Saturday, 9 July 2016

Why can't you say a Minister is Lying?

There  are ro thoughts running through my head when reading that  Plaid Cymru’s Neil McEvoy has been strongly reprimanded by Presiding Officer Elin Jones following a series of incidents where he has accused Carwyn Jones of misleading the National Assembly..
The first is that if a Minister or anybody in the Assembly Siambr  is clearly lying or misleading  AMs and the public, shunt an elected official have the right to say so
On the other hand we don't want the debates in the Assembly becoming a shouting match.
On several occasions since his election to the Assembly in May, Mr McEvoy has challenged the First Minister on the issue in the Senedd, in one instance calling him a liar.
Now Llywydd Elin Jones has written an email to her fellow Plaid AM, saying: 
“Although robust political debate is welcome, I expect all Members to behave in a consistently courteous and civil manner to one another, even when both sides are disputing evidence.
“I would ask you to guard against making any remarks in the Siambr [the Assembly’s debating chamber] which appear to call into question another Member’s integrity, or indeed endeavouring to create that impression.
"I hope you will bear this in mind when planning your future contributions to plenary.”
 When you are called to ask a supplementary question, you must do so.“You are not at liberty to digress in the way that you did [on Tuesday] – that is an abuse of being called to speak. The rules of conduct and debate in the Siambr are governed by Standing Orders.
“I have already dealt with the first key principle of these rules, that is that Members must at all times in their conduct promote respect for the Assembly and extend respect and courtesy to other Members.
“The other key principle is that Members must, at all times, comply – without argument - with any directions given by the Presiding Officer about conduct and order in plenary meetings.
“Members must not challenge the Chair during plenary but should deal with any questions or concerns in private.”
  “Both the Deputy Presiding Officer and I have been very patient because you are a new member, but this behaviour must not continue.“If you need any further assistance to help you to understand procedures, you only have to ask. My door is always open.
“I must warn you that I will impose sanctions if you continue to disregard these rules and procedures.”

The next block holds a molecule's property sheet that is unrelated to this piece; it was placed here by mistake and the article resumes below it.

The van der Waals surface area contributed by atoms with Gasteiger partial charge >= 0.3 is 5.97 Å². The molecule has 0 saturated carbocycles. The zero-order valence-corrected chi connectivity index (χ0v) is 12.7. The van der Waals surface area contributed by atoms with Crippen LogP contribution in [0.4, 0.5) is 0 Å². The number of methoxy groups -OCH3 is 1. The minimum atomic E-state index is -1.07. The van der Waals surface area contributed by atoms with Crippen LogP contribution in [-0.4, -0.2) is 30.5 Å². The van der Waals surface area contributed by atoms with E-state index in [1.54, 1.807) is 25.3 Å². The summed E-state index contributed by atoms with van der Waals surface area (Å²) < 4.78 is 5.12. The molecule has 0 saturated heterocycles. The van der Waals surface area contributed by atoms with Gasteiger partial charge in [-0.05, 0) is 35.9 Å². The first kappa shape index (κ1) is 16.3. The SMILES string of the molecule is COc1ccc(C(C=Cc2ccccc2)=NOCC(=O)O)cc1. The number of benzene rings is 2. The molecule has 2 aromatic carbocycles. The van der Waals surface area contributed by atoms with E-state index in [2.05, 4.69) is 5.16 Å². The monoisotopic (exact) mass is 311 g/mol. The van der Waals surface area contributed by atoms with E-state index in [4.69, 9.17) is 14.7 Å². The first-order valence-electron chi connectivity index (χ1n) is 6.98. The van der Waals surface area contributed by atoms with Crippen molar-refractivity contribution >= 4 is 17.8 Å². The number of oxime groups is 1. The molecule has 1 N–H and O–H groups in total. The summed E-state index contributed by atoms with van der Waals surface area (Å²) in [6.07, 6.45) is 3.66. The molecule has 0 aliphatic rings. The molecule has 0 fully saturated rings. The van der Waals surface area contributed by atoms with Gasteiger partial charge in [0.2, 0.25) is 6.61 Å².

In a response to Ms Jones, Mr McEvoy wrote:

 “During the Fourth Assembly, the First Minister branded me a liar, using the term ‘blatant lie’.“I assume that the rules have now changed. I do call the First Minister’s integrity into question on the basis of fact.
“He denied making any such announcement about LDPs in 2012 during First Minister’s Questions recently.
“A simple apology or admission of an error would have sufficed. Instead, he is trying to re-write history.
“Where is the recourse to challenge this, if at this point I accept that I cannot call him a liar in the Chamber? This is an important democratic point.
“I debate in a robust manner, but keep to issues. [The] First Minister of all people was haranguing me during the debate on the ministerial code.
“He quite clearly shouted out that I was a ‘coward’. If the comment referred to a political action of mine, I would accept it as knockabout.
“However, there was no political context for the remark. It was simple abuse. What do you intend to do about this?”
Much of the debate in the Assembly Siambr  has been ruined by the First Minister simply not answering a question or being evasive ,

 It is similar to the practice at PMQ's at Westminster where the Prime Minister very rarely answers a direct and factual answer to questions from the opposition.

Surely members of both legislature should be able to point this out .

Maybe care should be taken in the language used we don't want slanging match.

But we don't want Ministers hiding under rules designed to ensure respectful debate.

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